The Paley Center for Media, which has locations in both New York and LA, dedicates itself to the preservation of television and radio history. Inside their vast archives of more than 150,000 television shows, commercials, and radio programs, there are thousands of important and funny programs waiting to be rediscovered by comedy nerds like you and me. Each week, this column will highlight a new gem waiting for you at the Paley Library to quietly laugh at. (Seriously, it’s a library, so keep it down.)
Comedian Todd Glass doesn’t find any power behind saying “I swear to God,” he’s created a version of the phrase that allows him to properly express his sincerity. He says, “I swear to Carlin.” He’s not the first comedian to make the comparison between the two figures; they both loom as large as one can in comedy. We’ve looked at a few examples of Carlin’s very early appearances on television, but these represented Phase One of George Carlin. Back then he was clean cut. He wore a suit. He told jokes about observations. He did characters. In one example, he sang a song. Today we look at one the first television appearances of George Carlin: Phase Two, and one of the most important standup comedy documents of all-time, George Carlin’s first HBO special.
Recorded in 1977 as part of HBO’s On Location series, George Carlin’s ninety-minute special caused a stir in America before it even aired. When word got out about the kind of language Carlin had used in the performance, and the fact that it had been recorded for broadcast, word spread quickly, and a lawsuit was triggered at the FCC. Suddenly Carlin lost bookings in some clubs, and he was basically blacklisted from the major networks. So, how did we go from the guy who played the Hippy Dippy Weatherman getting dragged through the halls of Washington?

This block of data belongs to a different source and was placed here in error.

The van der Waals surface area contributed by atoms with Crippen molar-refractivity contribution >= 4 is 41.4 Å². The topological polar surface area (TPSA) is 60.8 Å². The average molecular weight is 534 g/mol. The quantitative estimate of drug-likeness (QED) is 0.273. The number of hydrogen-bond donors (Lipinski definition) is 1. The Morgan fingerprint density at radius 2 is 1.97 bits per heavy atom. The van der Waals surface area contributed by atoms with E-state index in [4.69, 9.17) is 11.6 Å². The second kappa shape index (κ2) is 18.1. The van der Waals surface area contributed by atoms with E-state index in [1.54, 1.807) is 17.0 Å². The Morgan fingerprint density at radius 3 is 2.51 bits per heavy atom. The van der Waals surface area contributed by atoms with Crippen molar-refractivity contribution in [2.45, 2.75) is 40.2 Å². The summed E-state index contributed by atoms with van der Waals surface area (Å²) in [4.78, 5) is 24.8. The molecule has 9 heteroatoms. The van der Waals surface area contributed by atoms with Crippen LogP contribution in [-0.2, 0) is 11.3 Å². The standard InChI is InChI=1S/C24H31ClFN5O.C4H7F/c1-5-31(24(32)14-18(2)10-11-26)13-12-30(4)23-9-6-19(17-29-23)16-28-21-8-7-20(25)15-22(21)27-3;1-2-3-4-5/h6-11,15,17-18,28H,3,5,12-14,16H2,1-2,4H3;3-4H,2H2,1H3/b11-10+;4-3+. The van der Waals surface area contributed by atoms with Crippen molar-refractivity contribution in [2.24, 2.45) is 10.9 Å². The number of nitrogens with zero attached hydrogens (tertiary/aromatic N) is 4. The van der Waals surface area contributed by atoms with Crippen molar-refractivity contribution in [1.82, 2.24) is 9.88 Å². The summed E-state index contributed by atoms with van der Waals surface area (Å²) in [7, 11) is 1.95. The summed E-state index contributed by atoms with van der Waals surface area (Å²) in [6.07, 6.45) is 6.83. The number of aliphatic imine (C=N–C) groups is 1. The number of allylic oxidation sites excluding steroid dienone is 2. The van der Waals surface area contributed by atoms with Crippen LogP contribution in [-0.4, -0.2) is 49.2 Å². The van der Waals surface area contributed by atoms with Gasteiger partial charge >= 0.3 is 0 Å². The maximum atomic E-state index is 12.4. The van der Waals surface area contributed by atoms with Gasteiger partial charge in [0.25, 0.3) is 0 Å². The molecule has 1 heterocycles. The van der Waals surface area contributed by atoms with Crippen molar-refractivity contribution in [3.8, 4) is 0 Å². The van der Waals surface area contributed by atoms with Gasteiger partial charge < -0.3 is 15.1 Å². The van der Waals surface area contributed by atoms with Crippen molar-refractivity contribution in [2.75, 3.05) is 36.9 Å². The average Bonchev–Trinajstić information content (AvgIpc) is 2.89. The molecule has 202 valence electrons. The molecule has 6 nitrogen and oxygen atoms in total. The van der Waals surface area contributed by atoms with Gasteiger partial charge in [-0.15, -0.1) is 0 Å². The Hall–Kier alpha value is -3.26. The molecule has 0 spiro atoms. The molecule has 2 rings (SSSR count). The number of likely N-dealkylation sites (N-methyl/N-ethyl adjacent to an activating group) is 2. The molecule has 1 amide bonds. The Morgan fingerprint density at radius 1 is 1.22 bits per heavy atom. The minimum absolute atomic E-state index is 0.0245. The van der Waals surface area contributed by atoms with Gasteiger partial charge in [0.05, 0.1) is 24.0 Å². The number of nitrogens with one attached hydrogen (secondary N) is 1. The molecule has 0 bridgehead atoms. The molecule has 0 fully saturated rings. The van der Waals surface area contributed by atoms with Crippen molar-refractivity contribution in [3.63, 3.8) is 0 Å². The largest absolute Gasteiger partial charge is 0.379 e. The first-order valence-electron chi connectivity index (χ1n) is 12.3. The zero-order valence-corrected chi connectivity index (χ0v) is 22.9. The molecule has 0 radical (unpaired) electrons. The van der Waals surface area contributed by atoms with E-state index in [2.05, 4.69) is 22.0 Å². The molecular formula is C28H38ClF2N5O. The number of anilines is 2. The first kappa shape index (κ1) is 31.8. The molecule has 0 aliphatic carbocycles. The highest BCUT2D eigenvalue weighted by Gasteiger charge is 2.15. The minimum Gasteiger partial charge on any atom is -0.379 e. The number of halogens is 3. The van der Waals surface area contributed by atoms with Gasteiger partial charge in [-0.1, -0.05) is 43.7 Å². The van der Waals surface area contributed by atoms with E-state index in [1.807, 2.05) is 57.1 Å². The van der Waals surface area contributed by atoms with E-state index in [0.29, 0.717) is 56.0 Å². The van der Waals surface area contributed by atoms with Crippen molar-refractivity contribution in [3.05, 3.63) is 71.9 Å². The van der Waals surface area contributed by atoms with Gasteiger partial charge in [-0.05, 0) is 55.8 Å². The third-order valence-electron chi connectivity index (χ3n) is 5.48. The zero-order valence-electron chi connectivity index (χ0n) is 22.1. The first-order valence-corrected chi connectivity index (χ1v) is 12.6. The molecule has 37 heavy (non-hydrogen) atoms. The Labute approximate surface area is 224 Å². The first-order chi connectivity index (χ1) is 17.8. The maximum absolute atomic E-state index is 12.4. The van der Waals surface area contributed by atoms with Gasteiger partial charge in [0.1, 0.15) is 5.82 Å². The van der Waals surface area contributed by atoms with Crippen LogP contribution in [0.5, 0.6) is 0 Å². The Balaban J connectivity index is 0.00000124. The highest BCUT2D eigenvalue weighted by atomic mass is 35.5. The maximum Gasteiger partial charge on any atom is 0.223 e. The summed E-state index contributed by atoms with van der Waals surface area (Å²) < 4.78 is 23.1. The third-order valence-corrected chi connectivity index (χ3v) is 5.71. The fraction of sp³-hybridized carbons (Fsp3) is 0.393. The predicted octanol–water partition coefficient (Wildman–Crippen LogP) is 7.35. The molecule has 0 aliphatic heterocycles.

In the late sixties, George Carlin was huge. With his slicked-back hair and his nicely pressed suit, he was a mainstay on television, and played all the major clubs in Vegas. Sure, he was funny, but he didn’t do anything that really set him apart from the other guys on TV. At this point in his career, George was pulling down $250,000 a year (a cool million in today’s dollars) and owned his own private jet to fly him from gig to gig, but he was bored. No doubt Carlin could feel the winds of change blowing around him and was beginning to feel the call of the “counterculture movement.” He was in the audience the night Lenny Bruce was arrested for obscenity (he was arrested too, but because he didn’t have an ID on him).
So, Carlin decided to do something different. He got a new management team. He started doing smaller rooms, reducing his income by 90%, and according to Richard Zoglin’s book Comedy at the Edge, angered a few of the older comedy acts along the way. “In an instant he made them old-fashioned,” said Dennis Klein, writer for Vegas comics of the time. “He was seen as a turncoat. He was basically slapping them in the face.” But Carlin persisted, and a new persona was born. He maintained all the wit and commentary of his old voice, but married it with a hipper, more rebellious attitude that spoke to a new generation that was hungry to hear it. READ MORE